We all know the feeling. You’ve just finished up a particularly exhausting midterm. You stumble into the closest dining hall, barely register the description on the menu of the day, shovel as much food on your plate as you can, and collapse onto a chair in a quiet corner. You eat, you rest and you celebrate. But as important as it is to make sure you refuel after a grueling test – mental or physical – it is also critical to make careful choices about the kinds of foods you’re eating. I don’t mean in terms of portion sizes or calorie counting; this kind of advice should only be sought from a nutritionist if one is so inclined. I mean in terms of the long-term effects the food you consume today could have on your body, tomorrow, next week and in the future.
There are many, many different kinds of foods available in the many, many dining halls on campus, but not all are created equal. Consuming excessive quantities of certain foods could potentially place you at risk for age-related diseases such as diabetes and Alzheimer’s down the line. It is of course critical to take into account one’s family history when making choices about one’s health; after all, there are a whole host of environmental factors that could increase the risk of disease, but all are dwarfed by the risk posed by genetics. Still, making the decision to moderate now could potentially be a life-changing one.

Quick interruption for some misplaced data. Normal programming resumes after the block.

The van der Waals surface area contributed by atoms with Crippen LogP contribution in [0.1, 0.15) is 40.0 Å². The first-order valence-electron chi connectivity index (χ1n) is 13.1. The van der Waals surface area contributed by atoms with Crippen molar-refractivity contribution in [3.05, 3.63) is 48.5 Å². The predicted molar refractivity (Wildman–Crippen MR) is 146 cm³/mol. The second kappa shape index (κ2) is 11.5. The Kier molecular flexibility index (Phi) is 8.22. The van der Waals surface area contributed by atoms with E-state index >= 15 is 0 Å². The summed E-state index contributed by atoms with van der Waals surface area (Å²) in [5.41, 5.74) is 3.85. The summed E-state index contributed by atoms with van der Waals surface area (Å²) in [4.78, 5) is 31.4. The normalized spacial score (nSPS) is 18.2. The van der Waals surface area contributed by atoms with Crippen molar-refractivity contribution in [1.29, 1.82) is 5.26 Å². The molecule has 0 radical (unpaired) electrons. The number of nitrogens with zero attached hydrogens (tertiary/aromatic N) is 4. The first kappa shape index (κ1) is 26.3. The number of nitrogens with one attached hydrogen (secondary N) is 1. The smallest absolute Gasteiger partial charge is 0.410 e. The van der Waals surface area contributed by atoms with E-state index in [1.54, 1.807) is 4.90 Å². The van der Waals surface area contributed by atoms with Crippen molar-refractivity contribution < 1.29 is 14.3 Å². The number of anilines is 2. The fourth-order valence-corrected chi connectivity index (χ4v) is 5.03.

The most easily accessible and potentially toxic food in our dining halls is the refined sugar. These sugars have been associated with everything from Type 2 diabetes to heart failure. The easiest way to cut refined sugars out, of course, is to limit the number of times you pick soda and juice over water. However, it’s not always that easy in a dining hall. Sugars can, and do, hide in soups and sauces in quantities we cannot easily determine. For that reason, it is important to remain careful.
Red meats have also been tied to type 2 diabetes and colon cancer. The dining halls don’t provide red meat very frequently, so it can be tempting to take a bunch of those thin, delicious slices of roast beef (I know I give into the urge). However, in an age when being environmentally conscious is increasingly important, even a “flexitarian” diet, or a diet where one eats meat sparingly, can have significant beneficial consequences for both your health and the planet’s health.
For more information about the ways in which food can affect our bodies long-term, please contact the on-campus nutritionists Barbara Southcoate or Brittany Moriarty.